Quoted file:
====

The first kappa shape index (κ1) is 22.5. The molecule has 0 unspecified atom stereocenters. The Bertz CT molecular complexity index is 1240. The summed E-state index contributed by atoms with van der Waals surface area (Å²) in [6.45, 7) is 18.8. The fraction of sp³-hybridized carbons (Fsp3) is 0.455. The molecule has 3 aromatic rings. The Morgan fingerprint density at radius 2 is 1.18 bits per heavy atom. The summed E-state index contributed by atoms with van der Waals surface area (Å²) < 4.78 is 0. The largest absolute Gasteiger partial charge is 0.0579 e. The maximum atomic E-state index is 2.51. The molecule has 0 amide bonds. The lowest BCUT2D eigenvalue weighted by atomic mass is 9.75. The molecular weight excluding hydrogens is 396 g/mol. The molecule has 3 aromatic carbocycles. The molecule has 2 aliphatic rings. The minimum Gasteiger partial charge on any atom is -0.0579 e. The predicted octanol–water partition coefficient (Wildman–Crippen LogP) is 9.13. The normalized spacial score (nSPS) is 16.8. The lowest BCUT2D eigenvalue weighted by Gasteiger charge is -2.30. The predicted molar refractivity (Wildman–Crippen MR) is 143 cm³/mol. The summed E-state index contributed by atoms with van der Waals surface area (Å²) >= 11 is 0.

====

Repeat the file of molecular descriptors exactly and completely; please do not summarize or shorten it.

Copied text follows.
The first kappa shape index (κ1) is 22.5. The molecule has 0 unspecified atom stereocenters. The Bertz CT molecular complexity index is 1240. The summed E-state index contributed by atoms with van der Waals surface area (Å²) in [6.45, 7) is 18.8. The fraction of sp³-hybridized carbons (Fsp3) is 0.455. The molecule has 3 aromatic rings. The Morgan fingerprint density at radius 2 is 1.18 bits per heavy atom. The summed E-state index contributed by atoms with van der Waals surface area (Å²) < 4.78 is 0. The largest absolute Gasteiger partial charge is 0.0579 e. The maximum atomic E-state index is 2.51. The molecule has 0 amide bonds. The lowest BCUT2D eigenvalue weighted by atomic mass is 9.75. The molecular weight excluding hydrogens is 396 g/mol. The molecule has 3 aromatic carbocycles. The molecule has 2 aliphatic rings. The minimum Gasteiger partial charge on any atom is -0.0579 e. The predicted octanol–water partition coefficient (Wildman–Crippen LogP) is 9.13. The normalized spacial score (nSPS) is 16.8. The lowest BCUT2D eigenvalue weighted by Gasteiger charge is -2.30. The predicted molar refractivity (Wildman–Crippen MR) is 143 cm³/mol. The summed E-state index contributed by atoms with van der Waals surface area (Å²) >= 11 is 0.